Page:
People’s views about remote access to appointments during the Covid-19 pandemic – compilation of evidence

Follow our ‘Accessing health and care services – findings during the Coronavirus pandemic’ (October 2020), we have strengthened our understanding of people’s opinions towards remote consultations though a compilation of recent evidence.
digital exclusion

This review includes evidence from 28 studies since the start of the Covid-19 pandemic. One of the main conclusions is a preference towards a hybrid system including text, phone, video, email and in-person appointments.

Headline findings include:

  • There are mixed views about remote (not face-to-face) consultations – for most they are beneficial (more convenient) and satisfaction is high. Some people find remote consultations a less stressful experience than visiting their GP, easier to share information, and a simpler and quicker route to care.
  • However, for others there are concerns about remote access overlooking individual support requirements with some fears of misdiagnosis.
  • Other concerns include not having a specific time for the appointment; not feeling able, or being too rushed, to fully explain their condition in a remote setting; lack of privacy; Wi-Fi and connectivity problems (including use of personal data allowance); and concerns over data security.
  • People whose first language was not English find making appointments or speaking to a GP over the phone challenging, and for those with learning disabilities people feel that a face-to-face appointment is better especially as facial expressions are important to them.
  • People who are deaf or who have hearing loss face additional difficulties making some remote appointments difficult to comprehend. Some report putting off appointments as a consequence. GP surgeries making conscientious adjustments to meet the patient’s communication preferences, and the use of assistive technology are recommended.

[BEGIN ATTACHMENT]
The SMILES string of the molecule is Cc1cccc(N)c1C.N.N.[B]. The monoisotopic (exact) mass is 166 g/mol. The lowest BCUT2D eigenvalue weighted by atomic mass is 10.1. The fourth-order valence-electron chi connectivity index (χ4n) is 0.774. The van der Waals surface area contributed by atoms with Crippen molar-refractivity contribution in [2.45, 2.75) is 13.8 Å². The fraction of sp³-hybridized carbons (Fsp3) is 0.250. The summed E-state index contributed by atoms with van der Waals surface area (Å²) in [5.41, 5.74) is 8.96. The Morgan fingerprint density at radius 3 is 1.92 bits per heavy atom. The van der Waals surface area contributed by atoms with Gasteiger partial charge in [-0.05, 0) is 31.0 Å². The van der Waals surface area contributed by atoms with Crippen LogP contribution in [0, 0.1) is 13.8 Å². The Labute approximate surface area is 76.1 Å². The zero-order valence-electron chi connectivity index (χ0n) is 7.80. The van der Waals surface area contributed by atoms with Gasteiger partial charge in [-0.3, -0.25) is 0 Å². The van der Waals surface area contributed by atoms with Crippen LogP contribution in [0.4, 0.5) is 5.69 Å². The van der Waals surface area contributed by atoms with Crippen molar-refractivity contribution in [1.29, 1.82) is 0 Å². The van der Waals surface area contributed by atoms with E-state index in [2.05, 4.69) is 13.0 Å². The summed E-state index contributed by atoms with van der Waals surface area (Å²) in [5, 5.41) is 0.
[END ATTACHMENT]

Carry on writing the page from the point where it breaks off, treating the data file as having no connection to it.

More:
• Some young people were particularly concerned that remote appointments did not allow people to establish rapport and communicate effectively with the health or social care professional remotely; that the remote appointment increased anxiety; raised worries over privacy; and a perception that this may increase the risk of misdiagnosis.
  • For mental health remote consultations, some young people were worried about communication and trust; privacy and confidentiality; anxiety and lack of confidence; technology; and stigma and fear of being judged.
  • People with disabilities and Lesbian, Gay and Bisexual people were generally the least satisfied with their remote appointments during the pandemic.
  • In general, older people and those people with disabilities were less happy to have remote consultations in the future.
  • There is a preference for primary care to incorporate a hybrid system, doing everything possible to reduce barriers to accessing care remotely while giving people the agency to decide what kind of appointment is right for them. A blended offer, including text, phone, video, email, and in-person is thought to be the most favourable solution for patients.
  • A choice of remote appointment, whether phone, video or SMS was also considered to be preferable.
  • GPs highlight several functionality benefits of remote consultations that are likely to extend beyond the pandemic. These include smartphone compatibility; video calls auto-populating a patient name, phone number and other details; sending bespoke SMS; sharing attachments; and having a full audit trail of communication to and from the patient.
  • In the long-term, improving digital skills is important to enable people to receive health and social care support online.

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